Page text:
does anyone else notice a similarity between the 'sad tab' in the cartoon, and the Mac classic 'sad Mac' icon for a non-working Mac? What does this tell us about the antecedents of the development team?
Three little words
Not a bad article, but it didn't include the three words that characterise Microsoft's approach to commerce- Fear, Uncertainty, and Doubt.
Good ol' USA
What is it about the USA that nurtures the barking mad activists like Mr G? Is it just a distrust of organised society, or does conspiracy theory take over the mind, as in 'when the only tool you have is a hammer, every problem looks like a nail'.
The coat, because the following old Goon Show exchange seems very applicable to Mr Gaubatz:
Neddy- 'is my jacket straight?'
Gritpype- 'yes, and i must say a straightjacket suits you perfectly'
@ BS, John Stepp and others
fer crissakes you idiots. It's dangerous because the galahs that are doing this have, amongst other things, been targeting passenger aircraft making landing approaches at Sydney and Darwin airports. Not a good time to have both pilot and co-pilot unable to see the instruments, controls, or the approaching runway marker lights. 100+ deaths as the result of some PFY casually leaning out a window waving his latest internet-purchased toy into the sky is a real possibility. Banning probably isn't the answer, but compulsory licensing for devices over 1mW may be the way to go.
What sort of jokes do Scientologists tell each other?
Aren't these documents the same as the so-called "Fishman papers" that have been floating around the 'net for years, despite the best efforts of the scientologists and their lawyers to suppress them? IIRC, the Fishman papers went all the way to OT13, ie several mortgages above OT8.
Paris, because she'd make such a wonderful recruit for the scientologists.
Biblical Accuracy? dream on
Ok, since this discussion has evolved into a discussion of biblical accuracy, I must add my $0.02 worth.
Just as evolutionary theory, geology and astronomy have destroyed the scientific claims of the Pentateuch, so modern archaeology has methodically exposed the origins of these writings as Iron Age spin and propaganda, collected around the 7th century BCE to bolster the territorial ambitions of Jerusalem-based kings. No Exodus, no Golden Age of David and Solomon. Excavation has, for example shown that the towns identified in the Exodus story were not inhabited during the period when the events must have taken place- but they were inhabited later, during the 8th-7th centuries BC, when the stories were being crafted. In any case, identifying a 'biblical' site is one thing, but it doesn't prove the claimed events actually occurred or that historical personages did what was claimed, any more than future archaeologists discovering the site of Edwardian-era London would prove the existence of Mary Poppins.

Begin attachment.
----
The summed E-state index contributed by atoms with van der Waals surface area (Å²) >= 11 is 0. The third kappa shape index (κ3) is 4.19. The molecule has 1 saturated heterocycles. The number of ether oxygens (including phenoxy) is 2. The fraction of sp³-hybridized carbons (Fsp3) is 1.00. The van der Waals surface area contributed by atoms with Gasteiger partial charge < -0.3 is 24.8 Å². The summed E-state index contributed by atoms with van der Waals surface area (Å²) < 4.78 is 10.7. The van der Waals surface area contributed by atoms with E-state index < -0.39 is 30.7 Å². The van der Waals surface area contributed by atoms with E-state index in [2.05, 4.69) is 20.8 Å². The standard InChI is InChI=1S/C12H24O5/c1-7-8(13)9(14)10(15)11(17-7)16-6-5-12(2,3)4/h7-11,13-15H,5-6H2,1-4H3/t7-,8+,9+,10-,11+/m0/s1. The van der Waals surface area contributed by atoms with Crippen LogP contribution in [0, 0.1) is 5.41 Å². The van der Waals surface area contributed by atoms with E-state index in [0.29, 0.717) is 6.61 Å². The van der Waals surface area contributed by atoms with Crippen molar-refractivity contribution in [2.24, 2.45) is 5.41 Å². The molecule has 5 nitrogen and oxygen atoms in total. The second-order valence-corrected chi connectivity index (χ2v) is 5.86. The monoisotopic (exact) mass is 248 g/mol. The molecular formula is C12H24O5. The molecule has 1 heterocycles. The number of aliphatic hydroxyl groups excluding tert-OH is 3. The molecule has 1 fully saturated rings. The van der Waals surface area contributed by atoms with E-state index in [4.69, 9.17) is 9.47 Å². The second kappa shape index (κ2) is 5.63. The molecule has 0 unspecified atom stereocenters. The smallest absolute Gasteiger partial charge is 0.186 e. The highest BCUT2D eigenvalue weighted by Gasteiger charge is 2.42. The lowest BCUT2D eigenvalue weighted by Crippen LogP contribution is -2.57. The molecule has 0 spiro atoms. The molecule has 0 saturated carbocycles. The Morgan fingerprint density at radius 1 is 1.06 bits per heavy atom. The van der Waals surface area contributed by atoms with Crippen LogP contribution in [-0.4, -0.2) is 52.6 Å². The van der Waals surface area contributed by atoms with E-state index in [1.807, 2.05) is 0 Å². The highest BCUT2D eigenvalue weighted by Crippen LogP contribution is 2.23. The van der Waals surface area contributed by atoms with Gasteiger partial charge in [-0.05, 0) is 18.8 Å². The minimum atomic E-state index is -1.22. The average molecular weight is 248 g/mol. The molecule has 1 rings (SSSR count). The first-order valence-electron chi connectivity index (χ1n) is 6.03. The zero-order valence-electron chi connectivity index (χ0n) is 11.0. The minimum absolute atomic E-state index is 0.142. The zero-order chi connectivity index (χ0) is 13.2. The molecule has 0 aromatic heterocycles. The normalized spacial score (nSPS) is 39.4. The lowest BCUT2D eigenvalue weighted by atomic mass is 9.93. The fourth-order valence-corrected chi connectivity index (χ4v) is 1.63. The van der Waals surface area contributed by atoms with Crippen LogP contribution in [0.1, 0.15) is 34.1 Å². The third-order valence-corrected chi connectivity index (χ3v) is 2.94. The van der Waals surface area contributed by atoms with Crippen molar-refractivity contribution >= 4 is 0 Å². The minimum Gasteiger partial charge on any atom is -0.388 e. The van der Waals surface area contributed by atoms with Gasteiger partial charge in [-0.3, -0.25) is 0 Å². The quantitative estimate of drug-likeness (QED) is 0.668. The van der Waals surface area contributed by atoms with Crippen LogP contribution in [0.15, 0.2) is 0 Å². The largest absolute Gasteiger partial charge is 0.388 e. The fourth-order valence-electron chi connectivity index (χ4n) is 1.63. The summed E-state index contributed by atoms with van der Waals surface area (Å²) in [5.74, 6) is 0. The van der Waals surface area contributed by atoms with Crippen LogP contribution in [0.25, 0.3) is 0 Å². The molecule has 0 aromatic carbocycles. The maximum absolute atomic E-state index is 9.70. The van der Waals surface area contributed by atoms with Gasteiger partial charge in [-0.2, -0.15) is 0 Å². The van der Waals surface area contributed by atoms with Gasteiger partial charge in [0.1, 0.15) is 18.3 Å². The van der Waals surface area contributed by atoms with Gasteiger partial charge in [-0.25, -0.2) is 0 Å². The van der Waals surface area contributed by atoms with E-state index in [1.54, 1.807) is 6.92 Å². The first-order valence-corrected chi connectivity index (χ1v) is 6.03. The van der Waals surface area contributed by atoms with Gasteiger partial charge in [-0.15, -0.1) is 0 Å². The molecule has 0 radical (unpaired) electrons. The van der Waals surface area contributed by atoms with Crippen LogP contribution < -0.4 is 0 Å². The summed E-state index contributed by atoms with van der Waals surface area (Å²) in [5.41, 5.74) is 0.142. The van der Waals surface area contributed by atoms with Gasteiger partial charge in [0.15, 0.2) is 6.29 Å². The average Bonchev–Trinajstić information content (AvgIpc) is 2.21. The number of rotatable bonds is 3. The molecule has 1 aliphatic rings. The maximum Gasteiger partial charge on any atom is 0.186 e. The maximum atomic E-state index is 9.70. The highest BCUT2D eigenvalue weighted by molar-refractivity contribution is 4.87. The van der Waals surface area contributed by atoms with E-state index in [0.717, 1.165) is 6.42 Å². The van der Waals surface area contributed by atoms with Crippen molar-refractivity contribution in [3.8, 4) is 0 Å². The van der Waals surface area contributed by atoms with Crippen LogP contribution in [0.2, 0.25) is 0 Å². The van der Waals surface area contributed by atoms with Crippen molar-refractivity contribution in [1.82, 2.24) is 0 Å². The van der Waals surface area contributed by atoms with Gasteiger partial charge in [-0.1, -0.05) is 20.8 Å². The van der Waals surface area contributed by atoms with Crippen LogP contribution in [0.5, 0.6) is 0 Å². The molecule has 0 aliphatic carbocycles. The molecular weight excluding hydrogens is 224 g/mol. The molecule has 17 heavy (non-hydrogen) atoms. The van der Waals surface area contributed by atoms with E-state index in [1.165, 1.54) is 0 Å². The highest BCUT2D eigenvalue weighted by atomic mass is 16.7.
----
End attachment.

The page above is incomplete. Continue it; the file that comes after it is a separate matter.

This is why the straw man approach of Aaron is misleading. The Old Testament is not pure myth, but a mix of facts (for credibility), fancy and spin, setting out for its 7th century BC audience a 'Golden Age' that can be returned to by adopting a particular brand of faith (and also, naturally, the Jerusalem-based kings that champion it). This doesn't mean that the OT is always wrong, it just means that until its contents can be corroborated with other texts or excavation results, it's best treated as a massively-massaged folk story.
And yes, I've read the Bible, but i've read other books as well.
Which galaxy is she in?
Sounds like she's had one too many Pan-Galactic Gargleblasters ... Or her speechwriters/minders have.
When I was a lad ...
37 posts so far, without anyone rolling out the "it's all been downhill after Word 5.1 for Mac" meme. Is this a record?
Hang on ...
Another leak on the Israeli air raid on Syria- another leak that doesn't quite fit with all the other leaked information. So now it's claimed that the aircraft came in after a radar station on the Syria-Turkey border was knocked out by bombing- this is now additional to the bombing of the actual target. Curious that no-one from either side has mentioned this til now, and particularly that Syria has not mentioned it, when it would be quite legitimate to complain about an attack on a radar station, irrespective of what the attack on the 'Box on the Euphrates' was all about.
Whatever the USA/Israelis went in looking for, it's increasingly clear that they didn't find it, otherwise they wouldn't have to keep releasing snippets supposed to demonstrate how awfully clever they are- they could have just taken the evidence of something really nasty to the UN and demanded instant action against Syria (and some strategic bombing of Iran for afters).
First, this was claimed to be a remote top secret recently constructed facility, then it turns out it's been there since 2003. see Google Earth 39.833long 35.707lat. Remote? a couple of km from a popular archaeological site. Secret? where's the boundary fence?
Something fancy might have been done to compromise the Syrian radar system, but it still looks as if these leaks are a ploy to distract attention from the central issue, that the raid turned up nothing of substance.
What was that old motto in Star Trek about keeping your lies consistent?
- Mounties always get their man: Heartbleed 'hacker', 19, CUFFED
- Analysis Oh no, Joe: WinPhone users already griping over 8.1 mega-update
- Leaked pics show EMBIGGENED iPhone 6 screen
- AMD demos 'Berlin' Opteron, world's first heterogeneous system architecture server chip
- OK, we get the message, Microsoft: Windows Defender splats 1000s of WinXP, Server 2k3 PCs